Staring down the fiscal cliff
For evidence of the effects of political deadlock in Washington, look no further than a Jan. 25 memo from National Park Service director Jonathan Jarvis instructing park directors to prepare for deep spending cuts.
The memo, leaked to the media by the Coalition of National Park Service Retirees, tells park directors not to hire any new employees – including the many seasonal workers that help parks run smoothly during the high season until the budget issue is resolved. It also warns them to prepare for cuts to training, travel, supplies and other materials. If that’s not enough to reach the required 5 percent reduction from fiscal year 2013’s budget, Jarvis told directors to furlough permanent employees, or send them on an unpaid vacation.
The austerity Jarvis is pushing comes in anticipation of the automatic, across-the-board budget reductions Congress imposed upon itself last year, as part of a 2011 deal to raise the debt ceiling. Unless Congress finds another way to reduce the deficit, $1.2 trillion in budget cuts will automatically occur on March 1 (pushed back from January to give lawmakers more time to get it together). Initially, the cuts were thought to be severe enough that lawmakers would try hard to avoid them. But it hasn’t worked out that way, and now some Republicans are saying the automatic budget reductions, which include a seven percent cut on defense spending, are better than none at all.
These types of cuts could majorly screw up programming in national parks’ busiest season – although park service employees aren’t allowed to tell you that. “I’m not really supposed to give out any information on that kind of thing,” said Kevin Loscheider, an administrative assistant at Great Basin National Park in Nevada, which hires about 30 seasonal employees each summer. “It comes down from the top.”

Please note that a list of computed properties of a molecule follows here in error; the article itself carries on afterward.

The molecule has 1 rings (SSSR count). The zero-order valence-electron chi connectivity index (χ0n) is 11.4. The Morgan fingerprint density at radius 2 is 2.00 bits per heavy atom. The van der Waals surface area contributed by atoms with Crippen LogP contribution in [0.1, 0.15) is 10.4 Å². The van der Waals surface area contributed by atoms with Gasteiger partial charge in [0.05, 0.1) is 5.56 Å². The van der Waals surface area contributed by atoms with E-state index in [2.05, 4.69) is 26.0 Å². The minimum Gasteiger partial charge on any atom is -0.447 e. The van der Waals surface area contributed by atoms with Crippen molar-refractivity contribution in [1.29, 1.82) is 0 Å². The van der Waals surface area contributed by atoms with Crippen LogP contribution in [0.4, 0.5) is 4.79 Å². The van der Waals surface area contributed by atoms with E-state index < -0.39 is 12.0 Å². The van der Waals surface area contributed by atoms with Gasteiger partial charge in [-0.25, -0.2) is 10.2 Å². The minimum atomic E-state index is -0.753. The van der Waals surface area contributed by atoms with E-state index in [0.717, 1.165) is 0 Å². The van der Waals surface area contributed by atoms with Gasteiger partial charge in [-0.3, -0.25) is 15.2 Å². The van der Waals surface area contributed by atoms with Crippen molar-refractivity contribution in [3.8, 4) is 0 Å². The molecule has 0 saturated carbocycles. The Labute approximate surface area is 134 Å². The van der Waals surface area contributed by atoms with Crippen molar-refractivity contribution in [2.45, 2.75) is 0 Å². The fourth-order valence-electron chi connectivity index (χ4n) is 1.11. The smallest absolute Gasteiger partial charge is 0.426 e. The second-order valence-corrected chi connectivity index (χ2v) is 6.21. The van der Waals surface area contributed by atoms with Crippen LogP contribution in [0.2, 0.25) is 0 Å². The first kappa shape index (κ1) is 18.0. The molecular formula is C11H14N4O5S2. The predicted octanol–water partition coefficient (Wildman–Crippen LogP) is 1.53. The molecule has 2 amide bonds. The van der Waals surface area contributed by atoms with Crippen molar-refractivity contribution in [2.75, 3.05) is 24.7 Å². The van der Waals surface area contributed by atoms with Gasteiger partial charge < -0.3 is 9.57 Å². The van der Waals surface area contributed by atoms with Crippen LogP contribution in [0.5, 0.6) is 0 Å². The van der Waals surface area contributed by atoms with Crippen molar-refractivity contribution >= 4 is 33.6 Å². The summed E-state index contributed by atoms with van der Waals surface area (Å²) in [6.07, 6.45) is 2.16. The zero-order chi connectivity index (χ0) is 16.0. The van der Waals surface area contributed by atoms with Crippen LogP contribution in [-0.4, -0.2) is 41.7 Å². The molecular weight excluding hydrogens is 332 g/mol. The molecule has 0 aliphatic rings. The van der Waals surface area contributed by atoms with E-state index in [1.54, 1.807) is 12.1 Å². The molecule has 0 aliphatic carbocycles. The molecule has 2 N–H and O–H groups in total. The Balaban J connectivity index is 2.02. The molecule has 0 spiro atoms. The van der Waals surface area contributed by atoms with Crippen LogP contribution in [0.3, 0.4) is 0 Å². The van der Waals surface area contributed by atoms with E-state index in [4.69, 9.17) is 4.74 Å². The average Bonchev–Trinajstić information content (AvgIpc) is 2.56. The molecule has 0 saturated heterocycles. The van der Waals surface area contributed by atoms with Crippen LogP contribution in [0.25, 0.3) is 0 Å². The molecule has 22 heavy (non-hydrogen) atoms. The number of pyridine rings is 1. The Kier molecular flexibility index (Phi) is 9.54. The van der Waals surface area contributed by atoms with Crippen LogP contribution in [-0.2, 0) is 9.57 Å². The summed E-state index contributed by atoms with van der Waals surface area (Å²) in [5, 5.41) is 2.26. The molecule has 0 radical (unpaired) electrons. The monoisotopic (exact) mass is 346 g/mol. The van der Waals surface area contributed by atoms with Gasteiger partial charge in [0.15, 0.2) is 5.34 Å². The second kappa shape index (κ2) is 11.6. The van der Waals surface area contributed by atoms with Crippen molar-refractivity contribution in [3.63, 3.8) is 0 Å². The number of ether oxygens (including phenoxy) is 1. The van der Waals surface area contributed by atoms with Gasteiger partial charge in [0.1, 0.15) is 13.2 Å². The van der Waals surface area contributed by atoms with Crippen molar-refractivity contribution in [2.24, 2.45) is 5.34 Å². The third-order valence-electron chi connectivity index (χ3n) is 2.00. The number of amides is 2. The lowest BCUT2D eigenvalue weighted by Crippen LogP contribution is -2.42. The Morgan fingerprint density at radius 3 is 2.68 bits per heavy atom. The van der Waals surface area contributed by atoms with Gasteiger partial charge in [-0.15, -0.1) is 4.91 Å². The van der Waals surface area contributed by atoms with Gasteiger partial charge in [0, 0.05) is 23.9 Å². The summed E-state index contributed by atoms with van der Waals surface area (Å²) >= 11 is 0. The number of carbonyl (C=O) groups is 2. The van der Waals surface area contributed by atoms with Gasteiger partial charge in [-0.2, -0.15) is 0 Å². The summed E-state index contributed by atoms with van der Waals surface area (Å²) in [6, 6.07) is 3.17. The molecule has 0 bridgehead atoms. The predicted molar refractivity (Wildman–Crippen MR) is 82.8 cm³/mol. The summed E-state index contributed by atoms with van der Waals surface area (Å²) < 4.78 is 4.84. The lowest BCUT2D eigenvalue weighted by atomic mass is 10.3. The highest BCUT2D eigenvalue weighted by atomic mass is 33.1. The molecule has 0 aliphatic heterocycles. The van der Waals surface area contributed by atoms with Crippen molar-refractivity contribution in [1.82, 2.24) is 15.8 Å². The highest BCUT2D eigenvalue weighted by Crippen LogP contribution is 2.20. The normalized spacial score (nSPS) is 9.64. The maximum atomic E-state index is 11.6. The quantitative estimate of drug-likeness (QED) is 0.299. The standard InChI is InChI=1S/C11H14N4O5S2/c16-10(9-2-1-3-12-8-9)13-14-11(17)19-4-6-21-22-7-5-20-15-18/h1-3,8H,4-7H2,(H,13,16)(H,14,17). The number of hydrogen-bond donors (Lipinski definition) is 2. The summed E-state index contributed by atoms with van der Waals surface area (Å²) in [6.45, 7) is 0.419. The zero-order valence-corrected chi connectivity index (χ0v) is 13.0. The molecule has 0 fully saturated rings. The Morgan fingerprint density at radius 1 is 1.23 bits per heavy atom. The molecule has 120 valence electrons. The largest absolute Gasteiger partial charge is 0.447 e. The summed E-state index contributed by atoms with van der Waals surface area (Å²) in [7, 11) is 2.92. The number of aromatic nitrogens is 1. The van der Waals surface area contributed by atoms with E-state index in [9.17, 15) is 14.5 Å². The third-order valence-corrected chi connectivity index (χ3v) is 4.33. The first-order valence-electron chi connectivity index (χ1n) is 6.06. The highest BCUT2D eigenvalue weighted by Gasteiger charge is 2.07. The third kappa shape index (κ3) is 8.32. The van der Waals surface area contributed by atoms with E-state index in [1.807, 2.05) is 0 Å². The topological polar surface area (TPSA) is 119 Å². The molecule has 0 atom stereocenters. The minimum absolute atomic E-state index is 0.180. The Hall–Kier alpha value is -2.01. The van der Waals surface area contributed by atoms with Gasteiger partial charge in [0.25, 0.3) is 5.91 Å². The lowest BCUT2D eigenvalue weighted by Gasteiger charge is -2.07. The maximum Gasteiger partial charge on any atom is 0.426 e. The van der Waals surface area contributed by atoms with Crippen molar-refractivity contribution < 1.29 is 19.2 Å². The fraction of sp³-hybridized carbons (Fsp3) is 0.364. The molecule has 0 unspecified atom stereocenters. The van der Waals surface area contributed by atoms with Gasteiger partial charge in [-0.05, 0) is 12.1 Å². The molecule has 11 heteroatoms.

But former park officials are speaking out. Maureen Finnerty, a former superintendent of Everglades National Park, told National Parks Traveler the cuts would “be devastating for America’s national parks” and could “turn already budget-strapped national parks into ghost towns.”
Joan Anzelmo, the former superintendent of Colorado National Monument, told The Casper Star Tribune that cutting the NPS’s budget doesn’t make financial sense. “When they start cutting an agency like the National Park Service, they don’t realize they’re cutting a revenue generator,” she told the newspaper. “To do the across-the-board slashing without the careful evaluation of a ripple effect is staggering. The private sector is going to be incredibly affected by the National Park Service.”
The benefits of living and working next to public lands are well-documented. Headwaters Economics found that rural Western counties containing over 30 percent protected federal lands experienced 345 percent job growth between 1970 and 2010, compared to only 83 percent in counties with no protected public lands. National parks, in particular, have a huge economic impact. Visitors to Grand Canyon National Park, for example, spent nearly $430 million in the area in 2010, and the park supported almost 7,000 jobs between NPS staff and local tourism employees. If the sequestration goes through, Grand Canyon stands to cut a million dollars from its FY 2013 budget of $21.3 million.
In his memo, Jarvis seems to be anticipating the mess that the budget cutback would create when he asks park directors to describe, in detail, the likely impact of the cuts on programming, local communities and businesses.
“We expect that a cut of this magnitude, intensified by the lateness of the implementation, will result in reductions to visitor services, hours of operation, shortening of seasons and possibly the closing of areas where there is insufficient staff to ensure the protection of visitors, employees, resources and government assets,” he wrote.
Emily Guerin is the editorial fellow at High Country News.
Image courtesy Flickr user ant.photos